And that’s probably true. Jones had a great 72.2 passer rating in his coverage area, compared with 101 for McDonald, 118.8 for Walt Aikens and 102.1 for Mo Smith.

Jones allowed 18 of 27 passes thrown in his coverage area to be caught for 271 yards, with one touchdown and three interceptions. McDonald allowed 27 of 36 to be caught for 375 yards, three touchdowns and three interceptions.

Still, the ideal combo would be Jones back at strong safety (his preference) and Fitzpatrick at free safety. Pulling that off would require making McDonald a backup (and he has proven he’s an NFL starter) or parting ways with McDonald, even though doing so wouldn’t be very beneficial to Miami’s salary cap.

Cutting McDonald would save only $1.4 million in cap space with $4.6 million in dead money — and $3.6 million of his $5 million salary is guaranteed — so there’s not much financial incentive to move on. And Jones is already guaranteed $11 million next season.

Overall, PFF rated Jones 33rd of 90 safeties and McDonald 37th.

My sense? The Dolphins will explore trade options for their veteran safeties, knowing that Fitzpatrick needs to be at safety long-term and there’s no need to delay the process. Not sure Miami can get anything in return for either safety, because of their contracts, but I would expect Miami would at least try.

The Dolphins hoped Bobby McCain could be an adequate boundary cornerback, but he wasn’t the same player after returning from a knee injury in October and he finished with poor numbers: 50 catches in 68 targets, for 556 yards (11.1 per catch against him), six touchdowns, one interception and a 120.7 passer rating in his coverage area.

So McCain needs to go back to the slot next season, where he was good enough to earn the largest contract ever given to a slot corner last offseason.

Incidentally, as CBS Sports cap expert Joel Corry pointed out this week, $3.018 million of McCain’s $5.475 million 2020 base salary, which was guaranteed for injury at signing, has become fully guaranteed.

Because the Dolphins have placed long-term winning over short-term winning, they could invest additional snaps next season in any of their four young corners, hoping at least one pans out among Cornell Armstrong, Jalen Davis, Torry McTyer and Cordrea Tankersley. They definitely want to see more of Davis.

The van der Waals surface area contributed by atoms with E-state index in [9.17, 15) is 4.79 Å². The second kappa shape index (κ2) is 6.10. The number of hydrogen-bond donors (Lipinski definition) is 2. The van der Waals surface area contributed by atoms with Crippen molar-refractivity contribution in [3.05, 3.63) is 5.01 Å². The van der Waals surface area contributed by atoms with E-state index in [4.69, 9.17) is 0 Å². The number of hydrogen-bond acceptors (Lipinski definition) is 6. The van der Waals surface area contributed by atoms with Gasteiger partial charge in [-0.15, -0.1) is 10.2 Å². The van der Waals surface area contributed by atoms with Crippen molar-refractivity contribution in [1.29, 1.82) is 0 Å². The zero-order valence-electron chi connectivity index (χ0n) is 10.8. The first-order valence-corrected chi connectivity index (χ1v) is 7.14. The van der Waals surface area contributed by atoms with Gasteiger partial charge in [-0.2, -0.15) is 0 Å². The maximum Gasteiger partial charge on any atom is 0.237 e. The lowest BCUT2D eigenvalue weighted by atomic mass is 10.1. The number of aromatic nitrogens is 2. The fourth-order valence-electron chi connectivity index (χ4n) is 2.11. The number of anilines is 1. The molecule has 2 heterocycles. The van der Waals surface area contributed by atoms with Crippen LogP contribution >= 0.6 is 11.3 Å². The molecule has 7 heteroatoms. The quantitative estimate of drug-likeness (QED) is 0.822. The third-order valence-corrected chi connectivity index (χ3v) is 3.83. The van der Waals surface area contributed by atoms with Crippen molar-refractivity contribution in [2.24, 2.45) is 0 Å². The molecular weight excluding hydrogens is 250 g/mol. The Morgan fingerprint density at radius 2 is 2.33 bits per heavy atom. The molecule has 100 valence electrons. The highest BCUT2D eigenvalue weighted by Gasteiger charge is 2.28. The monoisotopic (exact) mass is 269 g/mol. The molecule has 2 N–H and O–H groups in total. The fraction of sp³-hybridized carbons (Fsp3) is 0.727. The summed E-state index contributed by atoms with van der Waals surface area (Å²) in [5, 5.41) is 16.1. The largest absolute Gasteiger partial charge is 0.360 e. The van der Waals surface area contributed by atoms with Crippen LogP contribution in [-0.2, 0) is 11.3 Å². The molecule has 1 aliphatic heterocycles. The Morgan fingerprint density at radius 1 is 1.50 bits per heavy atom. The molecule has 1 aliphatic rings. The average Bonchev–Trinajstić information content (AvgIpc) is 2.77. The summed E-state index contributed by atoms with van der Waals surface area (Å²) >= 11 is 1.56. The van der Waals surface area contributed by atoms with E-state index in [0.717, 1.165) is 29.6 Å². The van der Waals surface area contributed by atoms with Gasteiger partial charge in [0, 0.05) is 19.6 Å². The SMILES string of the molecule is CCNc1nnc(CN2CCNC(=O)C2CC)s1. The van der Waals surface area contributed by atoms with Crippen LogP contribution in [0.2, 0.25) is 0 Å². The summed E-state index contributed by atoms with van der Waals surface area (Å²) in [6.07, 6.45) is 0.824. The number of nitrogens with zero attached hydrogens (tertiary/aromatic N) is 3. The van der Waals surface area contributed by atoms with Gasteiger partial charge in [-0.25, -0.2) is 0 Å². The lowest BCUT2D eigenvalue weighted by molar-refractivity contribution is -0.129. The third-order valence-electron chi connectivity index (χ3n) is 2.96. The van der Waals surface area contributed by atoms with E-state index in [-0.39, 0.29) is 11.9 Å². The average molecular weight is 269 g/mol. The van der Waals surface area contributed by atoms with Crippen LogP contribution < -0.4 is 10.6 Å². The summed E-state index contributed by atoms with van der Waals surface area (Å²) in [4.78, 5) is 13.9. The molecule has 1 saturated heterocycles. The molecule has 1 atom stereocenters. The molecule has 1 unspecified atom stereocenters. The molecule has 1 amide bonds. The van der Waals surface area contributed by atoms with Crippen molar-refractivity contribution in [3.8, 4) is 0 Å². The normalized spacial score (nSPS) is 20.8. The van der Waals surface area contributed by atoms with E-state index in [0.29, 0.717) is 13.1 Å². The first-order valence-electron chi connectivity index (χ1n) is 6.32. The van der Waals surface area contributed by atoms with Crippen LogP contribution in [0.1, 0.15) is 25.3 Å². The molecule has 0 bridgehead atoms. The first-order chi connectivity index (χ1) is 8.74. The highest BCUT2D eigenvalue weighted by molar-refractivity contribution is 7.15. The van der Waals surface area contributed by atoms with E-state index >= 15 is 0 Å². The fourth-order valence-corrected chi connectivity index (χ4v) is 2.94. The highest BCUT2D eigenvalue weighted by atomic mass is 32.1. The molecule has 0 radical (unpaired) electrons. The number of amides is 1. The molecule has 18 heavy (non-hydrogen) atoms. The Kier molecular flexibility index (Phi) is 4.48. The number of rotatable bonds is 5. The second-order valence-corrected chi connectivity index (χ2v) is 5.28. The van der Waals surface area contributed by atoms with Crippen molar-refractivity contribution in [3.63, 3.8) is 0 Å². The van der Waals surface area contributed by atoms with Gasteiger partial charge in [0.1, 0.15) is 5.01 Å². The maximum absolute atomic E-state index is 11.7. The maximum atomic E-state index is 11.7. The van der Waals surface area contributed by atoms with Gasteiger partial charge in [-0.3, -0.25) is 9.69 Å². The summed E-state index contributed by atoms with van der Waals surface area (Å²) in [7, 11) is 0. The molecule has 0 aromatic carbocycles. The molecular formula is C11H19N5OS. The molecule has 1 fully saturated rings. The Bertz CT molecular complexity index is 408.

There isn’t much reason to believe McTyer will become a long-term starting NFL corner, but there’s not enough sample size with Tankersley, who was adequate as a rookie, brutal in 2018 training camp, played sparingly for eight weeks and then was lost for the season with a Nov. 2 practice torn ACL.

He’s got a long way to go to salvage his NFL career after that injury. In limited playing time last season, he allowed all three passes thrown against him to be caught for 42 yards — a 118.8 passer rating against.

McTyer also generally struggled, allowing 22 of 27 targets to be caught for 373 yards and two touchdowns and a 143.4 passer rating in his coverage area last season.

Davis, who went undrafted last April out of Utah State, played well in his first defensive work against Jacksonville in Week 16 and finished the season having allowed five catches in seven targets for 40 yards and an 85.4 rating in his coverage area.

“I did pretty good,” he said. “I want to show I can play. I knew on draft day that people overlooked me.”

Armstrong, the 2018 sixth-round pick who also can play in the slot or at boundary, allowed seven of nine passes to be caught in his coverage area, for 59 yards. He’s around the ball a lot, so there’s something to work with there.

Final 2018 cornerback snap counts: Fitzpatrick 944 (also includes snaps at safety), Howard 803, McCain 829, McTyer 347, Armstrong 84, Davis 48 and Tankersley 29.

Final 2018 snap counts for Miami safeties: McDonald 952, Jones 825, Smith 57 and Aikens 35.

Here was part 1 of my series on the Dolphins’ running back situation, including eye-opening numbers on Kenyan Drake.

Here was part 2 of my series on the Dolphins’ receiver situation.